The company also pockets HK$40 million through its various rental and
hotel businesses. Lai Sun's major assets include Causeway Bay Plaza I
and II and Cheung Sha Wan Plaza.
According to the company's director, Julius Lau, the joint venture
expects to earn more than the Furama's 2000 annual profit of about
It is hard to predict the revenue because hotel and commercial office
operations are totally different. But usually running an office
requires less operational costs, so it can turn a relatively higher
But Lim was running out of patience. Several months ago, he
effectively transferred control of Lai Sun to Lam after selling parent
company Lai Sun Garments' 42.25 per cent stake in the property
developer to his son. Following the reorganisation, Lai Sun's debt
will no longer be consolidated in the holding company's balance sheet.
Still, Lai Sun does have its upside. Since the 1990s, the company has
invested about 20 per cent of its assets into the mainland property
Its first major investment was in 1995 when it developed Hong Kong
Plaza, a 1.03-million-square-foot project on Shanghai's Huaihai Road.
The company also invested in Eastern Place, a 3.24-million-square-foot
development in Guangzhou. To date, Lai Sun's mainland investments
total HK$5.5 billion and cover a gross floor area of 15 million square
Although the first phase of Hong Kong Plaza and Eastern Place have
produced a profit, not every mainland investment has turned out that
In May 2002, media reports revealed that Lim's estranged socialite
daughter, Pearl, and his third wife, were being sued for HK$1 billion
over a loan for a failed residential investment in Shanghai. The loan,
co-signed by Lim, is believed to have been arranged by Hang Seng Bank
and Bank of East Asia and ballooned out of control after a renovation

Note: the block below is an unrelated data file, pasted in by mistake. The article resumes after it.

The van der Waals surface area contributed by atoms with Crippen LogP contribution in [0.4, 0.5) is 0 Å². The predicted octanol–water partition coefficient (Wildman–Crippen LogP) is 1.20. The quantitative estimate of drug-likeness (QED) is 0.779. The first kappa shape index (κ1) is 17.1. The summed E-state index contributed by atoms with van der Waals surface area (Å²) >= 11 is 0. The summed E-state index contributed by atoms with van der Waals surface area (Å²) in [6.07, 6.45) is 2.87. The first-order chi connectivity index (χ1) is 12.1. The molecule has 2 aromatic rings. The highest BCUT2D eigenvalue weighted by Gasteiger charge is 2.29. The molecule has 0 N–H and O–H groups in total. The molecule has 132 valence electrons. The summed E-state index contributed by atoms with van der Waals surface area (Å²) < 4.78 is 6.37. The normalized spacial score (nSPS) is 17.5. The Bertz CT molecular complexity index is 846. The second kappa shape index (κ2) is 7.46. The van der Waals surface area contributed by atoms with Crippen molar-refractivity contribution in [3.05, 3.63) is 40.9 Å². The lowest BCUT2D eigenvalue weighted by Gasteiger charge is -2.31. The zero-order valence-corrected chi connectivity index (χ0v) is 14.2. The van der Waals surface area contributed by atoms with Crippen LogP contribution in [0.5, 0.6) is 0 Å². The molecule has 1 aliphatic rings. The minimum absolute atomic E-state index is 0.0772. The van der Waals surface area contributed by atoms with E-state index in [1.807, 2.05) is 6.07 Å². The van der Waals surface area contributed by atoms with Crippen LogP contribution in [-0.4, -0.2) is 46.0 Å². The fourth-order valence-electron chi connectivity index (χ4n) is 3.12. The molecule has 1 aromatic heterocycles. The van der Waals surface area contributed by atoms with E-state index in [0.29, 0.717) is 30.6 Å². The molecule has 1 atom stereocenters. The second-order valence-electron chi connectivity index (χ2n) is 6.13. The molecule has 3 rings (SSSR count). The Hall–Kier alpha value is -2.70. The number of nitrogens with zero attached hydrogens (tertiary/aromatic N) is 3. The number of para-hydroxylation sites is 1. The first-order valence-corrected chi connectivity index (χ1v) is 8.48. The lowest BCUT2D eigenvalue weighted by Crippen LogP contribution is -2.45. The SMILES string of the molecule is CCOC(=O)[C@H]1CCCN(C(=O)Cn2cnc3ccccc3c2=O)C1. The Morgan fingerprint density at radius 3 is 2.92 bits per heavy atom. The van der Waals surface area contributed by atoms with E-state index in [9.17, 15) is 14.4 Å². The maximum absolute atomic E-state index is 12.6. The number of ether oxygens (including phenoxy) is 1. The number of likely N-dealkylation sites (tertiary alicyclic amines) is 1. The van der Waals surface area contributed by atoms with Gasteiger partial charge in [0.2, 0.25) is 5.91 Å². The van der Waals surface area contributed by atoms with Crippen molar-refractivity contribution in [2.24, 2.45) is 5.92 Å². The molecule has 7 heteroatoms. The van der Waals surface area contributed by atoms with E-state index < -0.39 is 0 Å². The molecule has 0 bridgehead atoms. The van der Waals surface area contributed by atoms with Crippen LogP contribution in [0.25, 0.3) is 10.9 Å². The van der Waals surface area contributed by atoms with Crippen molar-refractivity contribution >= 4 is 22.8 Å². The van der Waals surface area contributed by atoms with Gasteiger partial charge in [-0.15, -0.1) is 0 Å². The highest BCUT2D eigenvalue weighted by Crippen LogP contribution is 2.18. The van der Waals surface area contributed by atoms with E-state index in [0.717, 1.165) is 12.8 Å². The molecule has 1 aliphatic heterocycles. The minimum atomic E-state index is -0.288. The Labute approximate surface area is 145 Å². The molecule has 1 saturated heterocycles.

spending spree by Pearl. According to reports, Lim was willing to put
in an additional HK$240 million in the hope that the two of them could
turn the investment around but Pearl instead asked her father to buy
it back for HK$1 billion. He refused and she accused him of slander.
Lim's family misfortunes also extend to his sons. Lam, his second son,
has been married twice but is better known for a string of
high-profile girlfriends that included Taiwanese actress Joey Wang and
former socialite Nancy Lin, who was reportedly paid a HK$1 million
annual salary while working at Lai Sun. His current girlfriend is
Monica, a Taiwanese model with whom he has a daughter.
Although Lam now controls Lai Sun, he has shown little interest in
running it. Instead, much of his time is spent managing the careers of
movie stars Andy Lau and Tony Leung through Media Asia Group and
tending to his Red Chamber Cigar Divan in the Pedder Building just
above Shanghai Tang.
Lim's eldest son, Lam Kin-ming, is more low-profile but hit the
headlines in 1994 when staff of a Taipei escort agency apparently
knocked him unconscious, videotaped him having sex with a man and then
blackmailed him for HK$1 million. He refused to pay, claiming that no
one would believe he was homosexual given his reputation for
womanising. The blackmailers were subsequently arrested.
Still, Lim can count on his garment empire as one of his success
stories, having earned himself the nickname of "African King" in the
1950s when he exported cheap military uniforms to African countries.
His second wife, U Po-chu, is a 50-year veteran of the garment
manufacturing business and is a non-executive director of Lai Sun
Garment while his first wife, Lai Yuen-fong, to whom he is legally and
officially married, lives a pampered but reclusive life in Beacon
With so many mouths to feed, it is little wonder that Lim only spends
about HK$20 at McDonald's for lunch each day.
Lai Sun plunged almost 12 per cent to close at 3.7 HK cents on Friday.